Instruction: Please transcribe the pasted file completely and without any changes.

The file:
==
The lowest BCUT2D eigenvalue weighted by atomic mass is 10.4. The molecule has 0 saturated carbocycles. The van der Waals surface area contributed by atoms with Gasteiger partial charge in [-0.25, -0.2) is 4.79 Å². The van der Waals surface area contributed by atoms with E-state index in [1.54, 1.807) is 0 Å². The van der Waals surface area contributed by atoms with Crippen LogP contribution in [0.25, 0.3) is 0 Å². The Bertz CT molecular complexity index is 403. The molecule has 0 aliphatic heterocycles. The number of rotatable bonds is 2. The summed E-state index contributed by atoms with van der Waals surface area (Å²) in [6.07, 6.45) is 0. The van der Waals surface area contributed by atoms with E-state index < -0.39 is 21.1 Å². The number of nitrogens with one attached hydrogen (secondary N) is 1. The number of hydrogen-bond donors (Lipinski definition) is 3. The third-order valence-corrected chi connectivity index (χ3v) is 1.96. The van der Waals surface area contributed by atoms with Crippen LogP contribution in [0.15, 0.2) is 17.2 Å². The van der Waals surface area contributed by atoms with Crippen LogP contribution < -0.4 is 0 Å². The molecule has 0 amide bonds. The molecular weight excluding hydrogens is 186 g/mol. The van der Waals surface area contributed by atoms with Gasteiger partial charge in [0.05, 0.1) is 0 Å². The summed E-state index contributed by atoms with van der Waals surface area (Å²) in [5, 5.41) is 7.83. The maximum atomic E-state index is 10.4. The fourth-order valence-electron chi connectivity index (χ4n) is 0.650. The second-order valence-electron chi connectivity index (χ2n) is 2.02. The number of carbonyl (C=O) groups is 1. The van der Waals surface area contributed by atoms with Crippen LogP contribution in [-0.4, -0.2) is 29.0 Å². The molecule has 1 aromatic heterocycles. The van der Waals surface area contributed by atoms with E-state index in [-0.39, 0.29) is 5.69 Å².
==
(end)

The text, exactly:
The lowest BCUT2D eigenvalue weighted by atomic mass is 10.4. The molecule has 0 saturated carbocycles. The van der Waals surface area contributed by atoms with Gasteiger partial charge in [-0.25, -0.2) is 4.79 Å². The van der Waals surface area contributed by atoms with E-state index in [1.54, 1.807) is 0 Å². The van der Waals surface area contributed by atoms with Crippen LogP contribution in [0.25, 0.3) is 0 Å². The Bertz CT molecular complexity index is 403. The molecule has 0 aliphatic heterocycles. The number of rotatable bonds is 2. The summed E-state index contributed by atoms with van der Waals surface area (Å²) in [6.07, 6.45) is 0. The van der Waals surface area contributed by atoms with E-state index < -0.39 is 21.1 Å². The number of nitrogens with one attached hydrogen (secondary N) is 1. The number of hydrogen-bond donors (Lipinski definition) is 3. The third-order valence-corrected chi connectivity index (χ3v) is 1.96. The van der Waals surface area contributed by atoms with Crippen LogP contribution in [0.15, 0.2) is 17.2 Å². The van der Waals surface area contributed by atoms with Crippen LogP contribution < -0.4 is 0 Å². The molecule has 0 amide bonds. The molecular weight excluding hydrogens is 186 g/mol. The van der Waals surface area contributed by atoms with Gasteiger partial charge in [0.05, 0.1) is 0 Å². The summed E-state index contributed by atoms with van der Waals surface area (Å²) in [5, 5.41) is 7.83. The maximum atomic E-state index is 10.4. The fourth-order valence-electron chi connectivity index (χ4n) is 0.650. The second-order valence-electron chi connectivity index (χ2n) is 2.02. The number of carbonyl (C=O) groups is 1. The van der Waals surface area contributed by atoms with Crippen LogP contribution in [-0.4, -0.2) is 29.0 Å². The molecule has 1 aromatic heterocycles. The van der Waals surface area contributed by atoms with E-state index in [-0.39, 0.29) is 5.69 Å².